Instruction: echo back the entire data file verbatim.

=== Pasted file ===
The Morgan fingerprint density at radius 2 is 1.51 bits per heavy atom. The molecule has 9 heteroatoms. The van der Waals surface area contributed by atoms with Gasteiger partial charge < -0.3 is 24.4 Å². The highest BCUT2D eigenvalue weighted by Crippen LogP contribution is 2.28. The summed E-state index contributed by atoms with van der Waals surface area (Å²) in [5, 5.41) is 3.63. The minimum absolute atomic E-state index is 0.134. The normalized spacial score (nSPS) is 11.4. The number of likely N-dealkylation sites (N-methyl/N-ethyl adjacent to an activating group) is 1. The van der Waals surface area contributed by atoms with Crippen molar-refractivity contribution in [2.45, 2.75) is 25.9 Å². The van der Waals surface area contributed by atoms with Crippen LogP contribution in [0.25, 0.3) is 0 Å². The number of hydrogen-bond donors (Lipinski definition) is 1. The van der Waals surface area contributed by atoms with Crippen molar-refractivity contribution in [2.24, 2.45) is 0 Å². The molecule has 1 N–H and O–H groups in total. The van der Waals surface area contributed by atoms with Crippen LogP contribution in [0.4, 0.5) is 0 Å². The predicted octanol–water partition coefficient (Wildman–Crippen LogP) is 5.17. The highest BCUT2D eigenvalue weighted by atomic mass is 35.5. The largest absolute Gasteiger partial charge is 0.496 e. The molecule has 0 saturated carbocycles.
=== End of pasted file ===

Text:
The Morgan fingerprint density at radius 2 is 1.51 bits per heavy atom. The molecule has 9 heteroatoms. The van der Waals surface area contributed by atoms with Gasteiger partial charge < -0.3 is 24.4 Å². The highest BCUT2D eigenvalue weighted by Crippen LogP contribution is 2.28. The summed E-state index contributed by atoms with van der Waals surface area (Å²) in [5, 5.41) is 3.63. The minimum absolute atomic E-state index is 0.134. The normalized spacial score (nSPS) is 11.4. The number of likely N-dealkylation sites (N-methyl/N-ethyl adjacent to an activating group) is 1. The van der Waals surface area contributed by atoms with Crippen molar-refractivity contribution in [2.45, 2.75) is 25.9 Å². The van der Waals surface area contributed by atoms with Crippen LogP contribution in [0.25, 0.3) is 0 Å². The number of hydrogen-bond donors (Lipinski definition) is 1. The van der Waals surface area contributed by atoms with Crippen molar-refractivity contribution in [2.24, 2.45) is 0 Å². The molecule has 1 N–H and O–H groups in total. The van der Waals surface area contributed by atoms with Crippen LogP contribution in [0.4, 0.5) is 0 Å². The predicted octanol–water partition coefficient (Wildman–Crippen LogP) is 5.17. The highest BCUT2D eigenvalue weighted by atomic mass is 35.5. The largest absolute Gasteiger partial charge is 0.496 e. The molecule has 0 saturated carbocycles.